Eli Roth’s Thanksgiving cooks up a solid slasher

Thanksgiving Parade from TriStar Pictures and Spyglass Media Group, LLC THANKSGIVING
Thanksgiving Parade from TriStar Pictures and Spyglass Media Group, LLC THANKSGIVING /

Ever since Eli Roth’s fake Thanksgiving-themed trailer debuted as part of Quentin Tarantino and Robert Rodriguez’s Grindhouse in 2007, rumors swirled that the director planned to turn the trailer into a feature. Well, this year, that finally happened. Thanksgiving is a bloody bit of holiday fun, with an axe-wielding pilgrim and plenty of vicious kills. It’s a crowd-pleasing, wild watch, a solid cure for the post-Halloween blues.

Like Scream, Roth’s film has quite a memorable opening. On Thanksgiving night in Plymouth, Massachusetts, a local big box store, Right Smart, opens early for Black Friday. A massive crowd gathers outside, and the minute the doors open, customers trample each other. People die, but for what exactly? A free waffle maker? It’s a gruesome opening that sets the stage for what’s to come. One year later, a killer dressed as a pilgrim, more specifically as John Carver, seeks revenge. He picks off those he holds responsible one by one and has an elaborate dinner table set up to punish the last few on his hit list. The dinner table also makes for one heck of a set design.

Like any good slasher film, Thanksgiving features a pretty good final girl in Jessica (Nell Verlaque), whose family owns Right Smart. Despite the mayhem that occurred a year prior, Jessica remains a fairly popular girl at school. Most of her friends are other popular girls, and their boyfriends are football jocks. The blood-thirsty pilgrim targets them all.

Addison Rae stars in TriStar Pictures and Spyglass Media Group, LLC THANKSGIVING /

Thanksgiving stands out not only because it’s one of the very few Turkey Day horror movies, but it uses the concept of social media and livestreaming effectively. In the opening, one of Jessicia’s friends livestreams the chaos, unmoved by severe injuries and even death. Later on, the killer livestreams a few of the murders, as well as a climatic dinner table scene. If you consider Hostel, Roth has never really shied away from heavy-handed political and social commentary, and the streaming aspect adds a layer to what’s otherwise a campy and gory slasher. Influencers will do whatever they can for likes and clicks, including uploading horrific videos.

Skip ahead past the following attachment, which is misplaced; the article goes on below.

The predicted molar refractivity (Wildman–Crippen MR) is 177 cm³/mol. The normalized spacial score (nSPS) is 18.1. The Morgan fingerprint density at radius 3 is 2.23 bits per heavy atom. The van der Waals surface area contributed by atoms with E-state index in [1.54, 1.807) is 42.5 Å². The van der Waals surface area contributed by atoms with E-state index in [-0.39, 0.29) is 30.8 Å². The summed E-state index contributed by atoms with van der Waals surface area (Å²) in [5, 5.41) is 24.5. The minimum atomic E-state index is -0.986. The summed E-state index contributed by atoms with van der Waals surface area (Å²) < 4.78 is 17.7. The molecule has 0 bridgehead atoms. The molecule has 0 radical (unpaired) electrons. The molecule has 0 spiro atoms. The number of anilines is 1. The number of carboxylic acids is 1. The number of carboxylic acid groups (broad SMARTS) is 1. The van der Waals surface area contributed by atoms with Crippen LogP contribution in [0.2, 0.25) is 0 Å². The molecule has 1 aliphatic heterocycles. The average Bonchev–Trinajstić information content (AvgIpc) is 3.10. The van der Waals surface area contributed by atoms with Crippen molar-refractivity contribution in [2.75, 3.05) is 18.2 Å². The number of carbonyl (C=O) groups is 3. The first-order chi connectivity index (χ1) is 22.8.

A mysterious Thanksgiving-inspired killer terrorizes Plymouth, Massachusetts in TriStar Pictures and Spyglass Media Group, LLC THANKSGIVING /

That said, Thanksgiving is really a film where you can shut your mind off for 90 minutes and simply enjoy the carnage. The whodunnit aspect, which also borrows from Scream, adds to the fun. This slasher has plenty of stylish kills, which isn’t surprising considering who’s in the director’s chair here. The film never hits the level of Hostel or Green Inferno, but it’s not without a few brutal moments, either. Rest assured, slasher fans. This one has plenty of gnarly kills.

Another positive is the set designs, including the already mentioned dinner table sequences, a knockout parade scene, and a general small-town feel. Thanksgiving certainly captures the look of late autumn in New England. Oh, and the killer looks cool. The Carver mask is downright creepy.

Thanksgiving has definite rewatch value every late November, just before it’s time to break out Black Christmas or Gremlins. This film chops up a delectable feast of blood, guts, and gore.

Currently, Thanksgiving is playing in theaters.

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